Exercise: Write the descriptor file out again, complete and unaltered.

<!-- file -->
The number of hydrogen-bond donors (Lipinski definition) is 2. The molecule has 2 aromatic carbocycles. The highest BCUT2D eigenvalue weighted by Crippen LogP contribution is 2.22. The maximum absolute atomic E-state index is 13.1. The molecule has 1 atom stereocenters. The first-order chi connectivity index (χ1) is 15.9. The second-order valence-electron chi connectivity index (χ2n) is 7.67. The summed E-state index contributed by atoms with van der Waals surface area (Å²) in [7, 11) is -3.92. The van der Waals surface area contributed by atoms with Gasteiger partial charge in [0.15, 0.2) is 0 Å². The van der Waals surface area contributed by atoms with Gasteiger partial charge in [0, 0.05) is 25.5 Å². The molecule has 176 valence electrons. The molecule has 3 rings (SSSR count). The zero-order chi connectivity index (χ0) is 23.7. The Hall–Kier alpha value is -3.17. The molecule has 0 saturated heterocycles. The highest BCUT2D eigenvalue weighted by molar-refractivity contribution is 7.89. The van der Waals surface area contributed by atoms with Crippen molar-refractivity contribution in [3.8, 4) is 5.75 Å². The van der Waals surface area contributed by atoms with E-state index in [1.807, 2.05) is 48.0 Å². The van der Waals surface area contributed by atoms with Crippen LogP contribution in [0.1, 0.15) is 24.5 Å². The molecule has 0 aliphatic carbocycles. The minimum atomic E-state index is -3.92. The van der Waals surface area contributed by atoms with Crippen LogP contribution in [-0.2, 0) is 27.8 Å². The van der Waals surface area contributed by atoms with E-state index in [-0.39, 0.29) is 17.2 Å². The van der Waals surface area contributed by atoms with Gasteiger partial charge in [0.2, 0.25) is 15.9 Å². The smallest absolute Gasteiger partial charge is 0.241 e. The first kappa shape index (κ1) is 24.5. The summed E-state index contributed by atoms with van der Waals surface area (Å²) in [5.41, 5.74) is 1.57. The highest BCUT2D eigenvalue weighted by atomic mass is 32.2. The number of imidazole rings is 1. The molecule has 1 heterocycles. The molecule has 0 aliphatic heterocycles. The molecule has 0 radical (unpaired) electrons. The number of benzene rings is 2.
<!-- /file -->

The number of hydrogen-bond donors (Lipinski definition) is 2. The molecule has 2 aromatic carbocycles. The highest BCUT2D eigenvalue weighted by Crippen LogP contribution is 2.22. The maximum absolute atomic E-state index is 13.1. The molecule has 1 atom stereocenters. The first-order chi connectivity index (χ1) is 15.9. The second-order valence-electron chi connectivity index (χ2n) is 7.67. The summed E-state index contributed by atoms with van der Waals surface area (Å²) in [7, 11) is -3.92. The van der Waals surface area contributed by atoms with Gasteiger partial charge in [0.15, 0.2) is 0 Å². The van der Waals surface area contributed by atoms with Gasteiger partial charge in [0, 0.05) is 25.5 Å². The molecule has 176 valence electrons. The molecule has 3 rings (SSSR count). The zero-order chi connectivity index (χ0) is 23.7. The Hall–Kier alpha value is -3.17. The molecule has 0 saturated heterocycles. The highest BCUT2D eigenvalue weighted by molar-refractivity contribution is 7.89. The van der Waals surface area contributed by atoms with Crippen molar-refractivity contribution in [3.8, 4) is 5.75 Å². The van der Waals surface area contributed by atoms with E-state index in [1.807, 2.05) is 48.0 Å². The van der Waals surface area contributed by atoms with Crippen LogP contribution in [0.1, 0.15) is 24.5 Å². The molecule has 0 aliphatic carbocycles. The minimum atomic E-state index is -3.92. The van der Waals surface area contributed by atoms with Crippen LogP contribution in [-0.2, 0) is 27.8 Å². The van der Waals surface area contributed by atoms with E-state index in [-0.39, 0.29) is 17.2 Å². The van der Waals surface area contributed by atoms with Gasteiger partial charge in [0.2, 0.25) is 15.9 Å². The smallest absolute Gasteiger partial charge is 0.241 e. The first kappa shape index (κ1) is 24.5. The summed E-state index contributed by atoms with van der Waals surface area (Å²) in [5.41, 5.74) is 1.57. The highest BCUT2D eigenvalue weighted by atomic mass is 32.2. The number of imidazole rings is 1. The molecule has 1 heterocycles. The molecule has 0 aliphatic heterocycles. The molecule has 0 radical (unpaired) electrons. The number of benzene rings is 2.